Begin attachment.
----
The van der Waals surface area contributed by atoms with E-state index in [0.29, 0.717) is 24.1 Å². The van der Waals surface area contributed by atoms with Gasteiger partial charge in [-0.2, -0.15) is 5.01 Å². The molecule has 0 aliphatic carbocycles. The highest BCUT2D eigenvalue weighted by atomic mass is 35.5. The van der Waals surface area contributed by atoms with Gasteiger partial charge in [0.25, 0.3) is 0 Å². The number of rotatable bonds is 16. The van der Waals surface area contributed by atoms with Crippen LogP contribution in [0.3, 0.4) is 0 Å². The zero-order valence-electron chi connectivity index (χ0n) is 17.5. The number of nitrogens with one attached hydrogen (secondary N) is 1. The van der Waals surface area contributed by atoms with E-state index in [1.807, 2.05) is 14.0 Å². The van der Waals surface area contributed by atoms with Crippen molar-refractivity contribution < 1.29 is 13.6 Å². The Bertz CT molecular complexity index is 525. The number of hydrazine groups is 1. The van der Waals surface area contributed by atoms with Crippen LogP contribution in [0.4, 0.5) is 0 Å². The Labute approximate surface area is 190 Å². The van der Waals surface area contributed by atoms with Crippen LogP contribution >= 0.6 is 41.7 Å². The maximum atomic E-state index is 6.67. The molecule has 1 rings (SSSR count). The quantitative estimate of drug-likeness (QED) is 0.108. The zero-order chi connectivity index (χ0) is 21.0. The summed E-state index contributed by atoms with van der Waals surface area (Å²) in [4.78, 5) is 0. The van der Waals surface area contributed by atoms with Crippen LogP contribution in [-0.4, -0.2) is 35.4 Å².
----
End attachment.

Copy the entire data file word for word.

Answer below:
The van der Waals surface area contributed by atoms with E-state index in [0.29, 0.717) is 24.1 Å². The van der Waals surface area contributed by atoms with Gasteiger partial charge in [-0.2, -0.15) is 5.01 Å². The molecule has 0 aliphatic carbocycles. The highest BCUT2D eigenvalue weighted by atomic mass is 35.5. The van der Waals surface area contributed by atoms with Gasteiger partial charge in [0.25, 0.3) is 0 Å². The number of rotatable bonds is 16. The van der Waals surface area contributed by atoms with Crippen LogP contribution in [0.3, 0.4) is 0 Å². The zero-order valence-electron chi connectivity index (χ0n) is 17.5. The number of nitrogens with one attached hydrogen (secondary N) is 1. The van der Waals surface area contributed by atoms with E-state index in [1.807, 2.05) is 14.0 Å². The van der Waals surface area contributed by atoms with Crippen molar-refractivity contribution < 1.29 is 13.6 Å². The Bertz CT molecular complexity index is 525. The number of hydrazine groups is 1. The van der Waals surface area contributed by atoms with Crippen LogP contribution in [0.4, 0.5) is 0 Å². The Labute approximate surface area is 190 Å². The van der Waals surface area contributed by atoms with Crippen LogP contribution >= 0.6 is 41.7 Å². The maximum atomic E-state index is 6.67. The molecule has 1 rings (SSSR count). The quantitative estimate of drug-likeness (QED) is 0.108. The zero-order chi connectivity index (χ0) is 21.0. The summed E-state index contributed by atoms with van der Waals surface area (Å²) in [4.78, 5) is 0. The van der Waals surface area contributed by atoms with Crippen LogP contribution in [-0.4, -0.2) is 35.4 Å².